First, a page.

17 October, 2012.
CHENNAI — Two children — Rishita, 14, and Postine, 12, — and one adult — Mrs. Malar — from Idinthakarai deposed before the panel of the National Commission for Protection of Child Rights at a public hearing held in Theyagaraya Hall, TNagar, Chennai, today. The deponent referred to the report of the Justice Kolse Patil fact finding committee on the police violence following the September 10 peaceful gathering on the Idinthkarai beach. It was pointed out that the Patil report endorsed the claims of local people that:
a) the police had unleashed violence on people, including children
b) at least 4 juveniles had been arrested, of whom at least 3 faced charges of sedition and waging war
c) an atmosphere of fear was prevalent in the area that was preventing children from enjoying a life of normalcy.
The children who deposed articulately in the poetic Tamil of South Tamil Nadu said that they feared for their future, their parent’s safety and were also afraid of stepping out of their homes for fear of police harassment. The children said that they are unable to focus on their studies as they are traumatised by the happenings of September 10 and later, and because they are fearful of police harassment of their friends and family.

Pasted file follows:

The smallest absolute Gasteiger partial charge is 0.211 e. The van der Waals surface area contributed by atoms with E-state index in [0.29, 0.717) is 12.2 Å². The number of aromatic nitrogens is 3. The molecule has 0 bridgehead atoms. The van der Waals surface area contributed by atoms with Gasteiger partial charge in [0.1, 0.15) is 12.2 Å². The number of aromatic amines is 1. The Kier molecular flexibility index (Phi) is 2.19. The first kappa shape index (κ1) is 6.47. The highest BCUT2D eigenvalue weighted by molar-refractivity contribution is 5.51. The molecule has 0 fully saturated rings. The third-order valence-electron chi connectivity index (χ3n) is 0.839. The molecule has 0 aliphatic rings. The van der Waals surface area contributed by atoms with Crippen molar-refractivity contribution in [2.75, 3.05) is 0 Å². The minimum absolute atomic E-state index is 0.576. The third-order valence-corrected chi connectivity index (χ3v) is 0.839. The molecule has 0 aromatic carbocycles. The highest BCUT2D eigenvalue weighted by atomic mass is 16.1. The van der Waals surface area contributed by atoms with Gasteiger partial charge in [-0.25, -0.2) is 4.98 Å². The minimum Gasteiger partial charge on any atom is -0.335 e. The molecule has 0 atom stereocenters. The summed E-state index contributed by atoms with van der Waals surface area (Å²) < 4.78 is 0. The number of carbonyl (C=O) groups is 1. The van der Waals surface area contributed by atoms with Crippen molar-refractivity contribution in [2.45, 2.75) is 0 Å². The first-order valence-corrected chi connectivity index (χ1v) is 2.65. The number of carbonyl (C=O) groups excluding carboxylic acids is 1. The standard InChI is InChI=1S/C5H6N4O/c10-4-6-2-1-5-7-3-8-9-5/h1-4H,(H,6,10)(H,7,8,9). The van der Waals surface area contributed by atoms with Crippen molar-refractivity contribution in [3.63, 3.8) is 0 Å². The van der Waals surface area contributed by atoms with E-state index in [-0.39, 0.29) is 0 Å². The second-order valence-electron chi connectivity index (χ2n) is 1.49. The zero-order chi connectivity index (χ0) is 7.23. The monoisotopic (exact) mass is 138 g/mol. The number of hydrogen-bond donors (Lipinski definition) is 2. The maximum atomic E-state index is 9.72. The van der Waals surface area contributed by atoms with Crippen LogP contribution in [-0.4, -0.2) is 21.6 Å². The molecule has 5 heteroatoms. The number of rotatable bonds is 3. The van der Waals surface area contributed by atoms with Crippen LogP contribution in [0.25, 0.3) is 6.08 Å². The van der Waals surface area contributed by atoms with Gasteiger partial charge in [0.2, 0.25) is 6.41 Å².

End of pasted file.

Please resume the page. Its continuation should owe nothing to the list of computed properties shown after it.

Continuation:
The panel was requested to send a team to visit the area and assess the “atmosphere of fear” prevalent in the area, and to see how children have been affected and their rights violated. The panel was also requested to issue directions in the instance of the four children who were arrested, detained in the Palayamkottai Juvenile Home, and charged with heinous crimes including attempted murder, sedition and waging war against the state. It was pointed out that at least one student — Kishen — had missed his examinations for want of sufficient attendance due to the 10 day detention caused by the police. In a written affidavit signed by Kishen, which was handed to the committee, Kishen had stated that the illegal arrest not only lost him valuable time, but it also has prevented him from sitting in his examinations and has resulted in a waste of fees paid for the year.
The panel made the following key observations:
- It was not empowered to make any recommendations on the desirability, or not, of nuclear power.
- It was not averse to the idea of constituting a committee to visit the protest areas and assess the atmosphere of fear and speak to children.
- It was not averse to the proposal of recommending counsellors to advise children traumatised by the ongoing protests.
- It was equivocal in declaring that children in such situations of political conflict cannot be treated as criminals. Referring to the state of children in areas like Orissa, where communities are protesting against steel FDI of Posco, the panel said that children in these areas need to be seen as persons in need of support and counseling, and not as criminals.
One member of the panel proposed that a copy of the Kolse Patil Committee report be forwarded to the Government of Tamil Nadu for their comments.
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